The other thing we do to get our son interested in eating is to let him help us fix the food. It’s amazing how much more he likes to eat when he’s had a part in making dinner.

  11. I try to offer my daughter a bit of what we are eating: chicken, fish, veggie, etc. But I also always have some of the foods I KNOW she likes as backup: peas, carrots, sweet potatoes, beans and cheese, avocado, yogurt. She’s a good eater; I’m lucky! If I do use one of the plates with dividers, I don’t put fruit in it until the very end. She’s CRAZY about fruit. I can’t even use the word while she’s eating something else, or it’s fed to our golden retriever.

  12. I tend to give my 16-month old more than she needs, and half of it ends up on the floor. I’ve found that if I can feed her alone and separate from the other kids, I can be more diligent about the appropriate portion sizes (and give her more variation). When we’re all eating together, there’s too much activity and chaos to go back and forth from my plate to hers. She ends up getting a little too much of whatever we’re having, and I have to clean up the mess afterwards.

    I think a compartmentalized plate in the best way to go! I just need to do it more often!

  13. Jean-Marie says:

    Such a timely topic for us. I kept wonder why my 2 year old would only eat his cantalope or carrots and not touch his grilled cheese. I usually offer up a fruit or vegetable while I’m preparing the protein portion of the meal to keep the little one happy. But now I’m thinking I’m giving him too big of a fruit or veggie portion and he gets too full by the time the rest is served. (Of course he has no appetite for the portion that requires the most effort 🙂 ) I’m going to see if I can get a better balance by serving smaller portions. Thanks for the insight!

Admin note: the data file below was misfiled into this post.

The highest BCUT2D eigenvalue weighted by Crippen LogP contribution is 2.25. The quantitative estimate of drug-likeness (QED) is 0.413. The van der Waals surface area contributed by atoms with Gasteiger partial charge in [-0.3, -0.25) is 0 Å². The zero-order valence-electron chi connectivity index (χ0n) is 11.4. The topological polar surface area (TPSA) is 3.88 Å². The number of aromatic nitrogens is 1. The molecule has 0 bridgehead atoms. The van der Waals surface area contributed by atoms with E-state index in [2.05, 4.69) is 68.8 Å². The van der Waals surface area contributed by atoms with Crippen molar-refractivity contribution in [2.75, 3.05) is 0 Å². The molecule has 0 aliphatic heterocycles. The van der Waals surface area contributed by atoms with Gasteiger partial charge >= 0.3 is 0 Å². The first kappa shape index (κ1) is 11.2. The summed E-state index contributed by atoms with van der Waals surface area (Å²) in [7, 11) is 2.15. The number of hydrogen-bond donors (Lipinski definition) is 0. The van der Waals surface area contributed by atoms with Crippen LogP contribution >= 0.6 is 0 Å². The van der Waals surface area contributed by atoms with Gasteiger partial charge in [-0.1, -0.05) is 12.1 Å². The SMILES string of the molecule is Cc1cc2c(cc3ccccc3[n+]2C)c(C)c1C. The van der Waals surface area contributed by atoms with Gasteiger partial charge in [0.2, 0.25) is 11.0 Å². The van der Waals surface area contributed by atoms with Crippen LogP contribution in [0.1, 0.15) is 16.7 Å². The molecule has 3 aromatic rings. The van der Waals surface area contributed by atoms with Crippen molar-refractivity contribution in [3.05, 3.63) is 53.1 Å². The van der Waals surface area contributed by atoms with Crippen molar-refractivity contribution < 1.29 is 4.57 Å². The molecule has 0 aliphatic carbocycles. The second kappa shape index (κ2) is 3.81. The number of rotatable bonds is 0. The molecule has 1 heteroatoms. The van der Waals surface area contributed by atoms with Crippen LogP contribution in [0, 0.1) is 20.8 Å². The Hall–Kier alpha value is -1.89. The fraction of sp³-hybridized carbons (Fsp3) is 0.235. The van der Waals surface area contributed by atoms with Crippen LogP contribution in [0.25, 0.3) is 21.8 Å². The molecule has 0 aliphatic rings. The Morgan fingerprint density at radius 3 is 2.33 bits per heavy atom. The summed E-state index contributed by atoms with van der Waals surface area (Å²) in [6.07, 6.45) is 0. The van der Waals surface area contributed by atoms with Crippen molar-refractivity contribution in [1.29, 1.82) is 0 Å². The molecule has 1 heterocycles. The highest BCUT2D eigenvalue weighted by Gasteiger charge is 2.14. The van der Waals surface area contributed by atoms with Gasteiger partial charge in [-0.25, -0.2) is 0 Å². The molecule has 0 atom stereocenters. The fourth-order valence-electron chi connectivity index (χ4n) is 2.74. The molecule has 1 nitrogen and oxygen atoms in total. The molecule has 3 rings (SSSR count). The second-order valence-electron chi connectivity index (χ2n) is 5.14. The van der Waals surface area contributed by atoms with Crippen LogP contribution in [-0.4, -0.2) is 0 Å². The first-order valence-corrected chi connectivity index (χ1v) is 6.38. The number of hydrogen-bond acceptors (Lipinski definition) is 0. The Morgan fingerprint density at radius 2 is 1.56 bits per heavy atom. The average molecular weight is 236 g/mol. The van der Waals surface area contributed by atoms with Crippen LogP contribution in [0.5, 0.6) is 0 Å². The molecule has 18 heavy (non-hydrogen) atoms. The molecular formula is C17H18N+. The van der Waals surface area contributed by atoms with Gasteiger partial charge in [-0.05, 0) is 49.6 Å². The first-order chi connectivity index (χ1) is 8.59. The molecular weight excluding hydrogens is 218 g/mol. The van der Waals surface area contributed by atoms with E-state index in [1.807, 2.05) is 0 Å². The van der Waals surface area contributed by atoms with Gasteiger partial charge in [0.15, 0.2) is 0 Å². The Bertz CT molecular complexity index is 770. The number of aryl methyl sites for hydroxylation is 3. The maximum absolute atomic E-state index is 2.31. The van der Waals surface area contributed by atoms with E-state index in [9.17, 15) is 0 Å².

14. Wow this was a great one for me. I always feel like I’m failing when my kid doesn’t eat, but this puts it in to perspective and gives me a better idea on how to encourage him to eat better, while not worrying that he isn’t eating enough!

  15. I always start out with very small portions of food on our children’s plates. I know if they are still hungry, they will ask for more. And, I want them to be in tune with their satiety. Knowing when they are satisfied with a meal is important to learn. We do not belong to the “Clean Plate Club”. Many of us grown-ups either haven’t learned it or have to learn it in adulthood. It’s so much harder to learn as a grown up!

  16. I’m glad to see I share the anxieties of many other mothers when it comes to what their children eat! My daughter is 13 months. Some of her favorites are yogurt, cheese (!), baked beans, fruit, carrots, sweet potatoes, crackers, lunchmeat, etc. One area I struggle with is veggies, though. She only eats a couple different veggies. We don’t like that many veggies ourselves, so I’m slow at figuring out how to cook them and what ones are safe for her age (she only has 4 teeth). Can anyone make some suggestions?